PARABOLIS Review: Engaging the Audience in Layers

I think the best stories come to us in the most interesting ways. Yet again, I have encountered an author and a world in the most unexpected of places. I first saw Parabolis  in an imgur post a couple years ago. I bought the book immediately. I regret that it took me this long to read.

Parabolis as an Art Piece

As a story, Parabolis is a fast-paced glimpse into the world of the same name, one which reflects our own while remaining entirely distinct. But we’ll come back to that.

What caught my eye about Parabolis when I first came across that random imgur post was the look and feel of the book itself. Parabolis  is a “novelzine”, which I’m 70% sure the author made up.

Eddie Han has formatted his book in a unique way that actually engages the reader as they turn each page. With short chapters formed into two-columned splash pages, the reading process feels rapid without being stunted.

Each POV section in the novel uses a different color paper, so the tone of each chapter quite literally changes, adding an extra layer of understanding to the narrative.

Interspersed throughout are 70 graphic images designed by Curt Merlo in a style entirely reminiscent of Soviet-era propaganda. The images carry the thematic presence of the novel as a fantasy “period” piece of political uncertainty and upheaval.


The World of Parabolis

The story itself is riveting. Dale Sunday is a soldier just returned from war, hoping to escape the fighting and lead a simple life of running his father’s breaker. But political machinations much larger than him — machinations Dale was once a tiny cog in — snatch away any hope of a quiet life on the harbor.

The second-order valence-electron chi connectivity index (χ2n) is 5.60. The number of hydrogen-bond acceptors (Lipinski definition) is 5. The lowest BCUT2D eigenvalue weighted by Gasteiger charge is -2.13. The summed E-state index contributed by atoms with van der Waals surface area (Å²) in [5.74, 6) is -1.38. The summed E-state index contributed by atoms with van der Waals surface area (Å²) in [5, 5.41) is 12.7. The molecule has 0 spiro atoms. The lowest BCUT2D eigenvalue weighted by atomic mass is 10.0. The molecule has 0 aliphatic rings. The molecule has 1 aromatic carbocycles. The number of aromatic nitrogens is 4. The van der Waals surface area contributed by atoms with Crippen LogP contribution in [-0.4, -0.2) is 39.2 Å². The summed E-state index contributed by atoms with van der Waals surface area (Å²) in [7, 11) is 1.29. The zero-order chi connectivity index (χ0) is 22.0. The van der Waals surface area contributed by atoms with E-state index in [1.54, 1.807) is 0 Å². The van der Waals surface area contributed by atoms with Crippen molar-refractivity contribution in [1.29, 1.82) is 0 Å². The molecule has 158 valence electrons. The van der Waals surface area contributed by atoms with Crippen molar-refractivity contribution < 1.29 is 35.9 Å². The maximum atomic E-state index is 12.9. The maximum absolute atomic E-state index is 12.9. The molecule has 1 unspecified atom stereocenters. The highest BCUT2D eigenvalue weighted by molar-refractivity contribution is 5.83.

From the build-up and outset of a frighteningly efficient war, Dale is flung into a journey he can’t really escape.

Parabolis is a humanist adventure whose characters feel as intricate and relatable as the well-structured pages on which they are written. The author forgoes heavy-handed description and instead allows the reader to formulate the world themselves with minimalist detail and tones that are reflected more in the characters themselves than in their surroundings.

I will admit that the short sections at times felt jolting, but also added the the rising tension of the novel. The story arc is driven and feels like overlong rising action most of the way through. However, this is spectacularly paid off with a climactic battle that is chaotic and vivid.

If I had one gripe with the novel, it would be that the story ends too quickly. By the time the reader understands the scope and stakes of what is happening around Dale, and he is on the run, two-thirds of the book have passed. Now I am simply left waiting for book two!

Pros: Wonderful physical artpiece that combines expert page formatting with thoughtful images. The characters are intricate and carry both the narrative and imagination of the story

Cons: The pacing can at times feel as if it has moved ahead of the reader, until they are left dazed at the end wondering how we got there so quickly.

All the same, I thoroughly enjoyed this read and will be eagerly anticipating news of the sequel.

Steve D

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